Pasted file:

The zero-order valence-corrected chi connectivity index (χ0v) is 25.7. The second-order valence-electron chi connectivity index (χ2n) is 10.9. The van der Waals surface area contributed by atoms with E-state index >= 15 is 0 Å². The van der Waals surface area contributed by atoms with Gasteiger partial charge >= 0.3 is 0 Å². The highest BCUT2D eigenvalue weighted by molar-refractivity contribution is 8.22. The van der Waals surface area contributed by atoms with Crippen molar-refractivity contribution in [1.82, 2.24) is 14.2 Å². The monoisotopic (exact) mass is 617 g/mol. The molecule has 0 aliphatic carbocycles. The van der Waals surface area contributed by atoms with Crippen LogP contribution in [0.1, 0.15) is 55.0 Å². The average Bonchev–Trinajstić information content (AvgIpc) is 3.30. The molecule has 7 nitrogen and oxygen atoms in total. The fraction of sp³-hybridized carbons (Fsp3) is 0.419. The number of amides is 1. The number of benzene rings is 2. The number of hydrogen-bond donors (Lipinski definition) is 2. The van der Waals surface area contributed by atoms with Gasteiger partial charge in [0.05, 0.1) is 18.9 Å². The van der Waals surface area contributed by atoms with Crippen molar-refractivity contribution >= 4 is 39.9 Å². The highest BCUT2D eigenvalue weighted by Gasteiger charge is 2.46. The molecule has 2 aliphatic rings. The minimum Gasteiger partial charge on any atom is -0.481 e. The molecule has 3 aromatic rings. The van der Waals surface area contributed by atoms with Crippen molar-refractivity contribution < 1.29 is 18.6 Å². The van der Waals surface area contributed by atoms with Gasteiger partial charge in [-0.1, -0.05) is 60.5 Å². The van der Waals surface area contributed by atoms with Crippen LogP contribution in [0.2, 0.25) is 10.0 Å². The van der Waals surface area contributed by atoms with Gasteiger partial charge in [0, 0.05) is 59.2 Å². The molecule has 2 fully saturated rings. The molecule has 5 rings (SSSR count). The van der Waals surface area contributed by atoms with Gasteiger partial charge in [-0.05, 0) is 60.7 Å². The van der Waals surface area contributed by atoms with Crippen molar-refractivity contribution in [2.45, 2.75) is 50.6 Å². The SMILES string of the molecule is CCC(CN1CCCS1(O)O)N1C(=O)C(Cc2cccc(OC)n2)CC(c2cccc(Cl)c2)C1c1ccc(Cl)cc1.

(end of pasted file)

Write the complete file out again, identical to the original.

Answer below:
The zero-order valence-corrected chi connectivity index (χ0v) is 25.7. The second-order valence-electron chi connectivity index (χ2n) is 10.9. The van der Waals surface area contributed by atoms with E-state index >= 15 is 0 Å². The van der Waals surface area contributed by atoms with Gasteiger partial charge >= 0.3 is 0 Å². The highest BCUT2D eigenvalue weighted by molar-refractivity contribution is 8.22. The van der Waals surface area contributed by atoms with Crippen molar-refractivity contribution in [1.82, 2.24) is 14.2 Å². The monoisotopic (exact) mass is 617 g/mol. The molecule has 0 aliphatic carbocycles. The van der Waals surface area contributed by atoms with Crippen LogP contribution in [0.1, 0.15) is 55.0 Å². The average Bonchev–Trinajstić information content (AvgIpc) is 3.30. The molecule has 7 nitrogen and oxygen atoms in total. The fraction of sp³-hybridized carbons (Fsp3) is 0.419. The number of amides is 1. The number of benzene rings is 2. The number of hydrogen-bond donors (Lipinski definition) is 2. The van der Waals surface area contributed by atoms with Gasteiger partial charge in [0.05, 0.1) is 18.9 Å². The van der Waals surface area contributed by atoms with Crippen molar-refractivity contribution >= 4 is 39.9 Å². The highest BCUT2D eigenvalue weighted by Gasteiger charge is 2.46. The molecule has 2 aliphatic rings. The minimum Gasteiger partial charge on any atom is -0.481 e. The molecule has 3 aromatic rings. The van der Waals surface area contributed by atoms with Crippen molar-refractivity contribution < 1.29 is 18.6 Å². The van der Waals surface area contributed by atoms with Gasteiger partial charge in [-0.1, -0.05) is 60.5 Å². The van der Waals surface area contributed by atoms with Crippen LogP contribution in [0.2, 0.25) is 10.0 Å². The van der Waals surface area contributed by atoms with Gasteiger partial charge in [0, 0.05) is 59.2 Å². The molecule has 2 fully saturated rings. The molecule has 5 rings (SSSR count). The van der Waals surface area contributed by atoms with Gasteiger partial charge in [-0.05, 0) is 60.7 Å². The van der Waals surface area contributed by atoms with Crippen molar-refractivity contribution in [2.45, 2.75) is 50.6 Å². The SMILES string of the molecule is CCC(CN1CCCS1(O)O)N1C(=O)C(Cc2cccc(OC)n2)CC(c2cccc(Cl)c2)C1c1ccc(Cl)cc1.